I'm not exactly sure where the best place to put this, as it's more of a general question about dimensional analysis.

I decided I was tired of having to convert units all of the time, and was not satisfied with the available python libraries for conversion of units. I decided to make my own, and it was simple enough to get write a rough outline of a unit conversion program using this article. However, this only works for units that are scalar multiples of others. Relative units such as Celsius do not work.

I switched to implementing conversions as graph of units to traverse, converting at each step of the way. I can convert $m / s $ to $ft / hr$ by doing repeatedly replacements. The problem comes that sometimes there is no substation. To make the conversion, $$\frac{kg*m^2}{s}=1000\frac{kg*L}{m*s},$$ you have to first multiply both sides by another unit before there is a valid conversion to be made.

Is the only possiblity to have quotient units multiply the top and bottom by every single unit? This seems horribly inefficient. Are there any other similar problems I'm missing?

  • $\begingroup$ Do you intend to write your own code, or are you willing to use a small program that already does conversions? $\endgroup$ – David White Dec 8 '18 at 2:25
  • $\begingroup$ My general method is the google search: google.se/search?q=5+btu+in+joule $\endgroup$ – Pieter Dec 8 '18 at 9:12

Just convert everything to a fixed set of base units (SI units would be a good choice). So you would set $\mathrm{L} = 10^{-3} \mathrm{m}^{3}$, $\mathrm{ft} = 0.304 \mathrm{m}$ etc. Once you've expressed the left and right hand side as a scalar times powers of your base units you just have to divide the scalars.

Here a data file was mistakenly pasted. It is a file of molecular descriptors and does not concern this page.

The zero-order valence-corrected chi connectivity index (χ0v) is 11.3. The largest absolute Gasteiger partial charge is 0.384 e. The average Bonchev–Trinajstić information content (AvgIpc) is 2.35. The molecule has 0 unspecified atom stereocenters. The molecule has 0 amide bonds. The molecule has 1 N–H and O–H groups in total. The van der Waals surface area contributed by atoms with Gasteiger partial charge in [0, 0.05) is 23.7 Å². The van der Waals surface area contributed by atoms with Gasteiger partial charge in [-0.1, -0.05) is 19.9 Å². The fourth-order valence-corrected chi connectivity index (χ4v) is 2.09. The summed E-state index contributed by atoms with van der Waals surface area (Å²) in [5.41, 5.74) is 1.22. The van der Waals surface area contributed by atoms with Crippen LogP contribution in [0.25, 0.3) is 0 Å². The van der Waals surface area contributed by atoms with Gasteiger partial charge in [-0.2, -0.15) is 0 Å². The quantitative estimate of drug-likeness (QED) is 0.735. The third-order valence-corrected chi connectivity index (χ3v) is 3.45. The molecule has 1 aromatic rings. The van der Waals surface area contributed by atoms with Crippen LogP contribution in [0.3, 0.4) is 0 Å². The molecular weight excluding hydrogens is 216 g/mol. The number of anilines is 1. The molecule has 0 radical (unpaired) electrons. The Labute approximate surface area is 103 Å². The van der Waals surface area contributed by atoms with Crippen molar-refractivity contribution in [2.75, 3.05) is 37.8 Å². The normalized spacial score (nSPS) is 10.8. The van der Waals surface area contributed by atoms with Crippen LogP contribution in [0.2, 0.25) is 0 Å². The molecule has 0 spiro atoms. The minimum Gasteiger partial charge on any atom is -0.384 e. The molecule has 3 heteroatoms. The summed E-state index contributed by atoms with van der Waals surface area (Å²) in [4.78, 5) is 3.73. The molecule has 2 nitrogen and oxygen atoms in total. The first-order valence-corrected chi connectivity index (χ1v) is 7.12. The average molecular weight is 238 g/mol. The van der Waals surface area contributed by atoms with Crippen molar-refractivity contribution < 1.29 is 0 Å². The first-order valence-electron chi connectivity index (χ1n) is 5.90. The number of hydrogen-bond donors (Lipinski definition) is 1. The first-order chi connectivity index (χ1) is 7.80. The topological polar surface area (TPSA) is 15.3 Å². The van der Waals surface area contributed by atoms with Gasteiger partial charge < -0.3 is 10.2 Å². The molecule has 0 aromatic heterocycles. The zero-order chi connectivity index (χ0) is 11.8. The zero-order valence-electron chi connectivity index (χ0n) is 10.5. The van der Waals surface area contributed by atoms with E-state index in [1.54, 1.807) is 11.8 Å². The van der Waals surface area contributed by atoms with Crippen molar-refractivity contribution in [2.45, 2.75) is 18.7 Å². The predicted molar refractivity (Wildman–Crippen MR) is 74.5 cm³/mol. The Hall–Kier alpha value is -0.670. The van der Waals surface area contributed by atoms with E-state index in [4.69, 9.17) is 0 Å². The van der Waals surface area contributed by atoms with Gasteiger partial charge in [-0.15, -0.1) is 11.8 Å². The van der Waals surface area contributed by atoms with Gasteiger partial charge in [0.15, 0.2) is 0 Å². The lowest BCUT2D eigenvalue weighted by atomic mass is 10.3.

• $\begingroup$ That was the simple way I stated with. But there's no way to include a relative unit like Celsius and those conversions still need to be done manually. I might want to use the ideal gas law to find a volume but give the temperature in Celsius. Considering this is one of the most common conversions to make it would be quite nice if this was just integrated with the conversion system. $\endgroup$ – TheLoneMilkMan Dec 8 '18 at 1:42
  • $\begingroup$ @TheLoneMilkMan The problem is that Celsius is not really a unit: $5 K = 10^\circ C - 5^\circ \neq 5^\circ C = 278.15 K$. You should always convert any temperature to Kelvin (and temperature Differences always have to be expressed in Kelvin anyway) before doing arithmetic. BTW you can do the same for Fahrenheit just convert $^\circ F$ to the Rankine scale. $\endgroup$ – 0x539 Dec 8 '18 at 1:49
  • 3
    $\begingroup$ @0x539 The degree Celsius is an SI derived unit (from degrees Kelvin) and I'm honestly baffled why the OP has such a problem converting between these common temperature scales. The formulas are well known. The OP seems locked into the idea that conversions should be simple multiplication only, which is wrong. $\endgroup$ – StephenG Dec 8 '18 at 3:33
  • 2
    $\begingroup$ To repeat @0x539: Temperature can be either a point or a distance. One of these is wrong: "Keep the incubator at 20 degrees Celsius (68 degrees Fahrenheit)" and "At altitudes above 2000 m, add 20 degrees Celsius (68 degrees Fahrenheit) to the cooking temperature". $\endgroup$ – DJohnM Dec 8 '18 at 18:24

Your Answer

By clicking “Post Your Answer”, you agree to our terms of service, privacy policy and cookie policy

Not the answer you're looking for? Browse other questions tagged or ask your own question.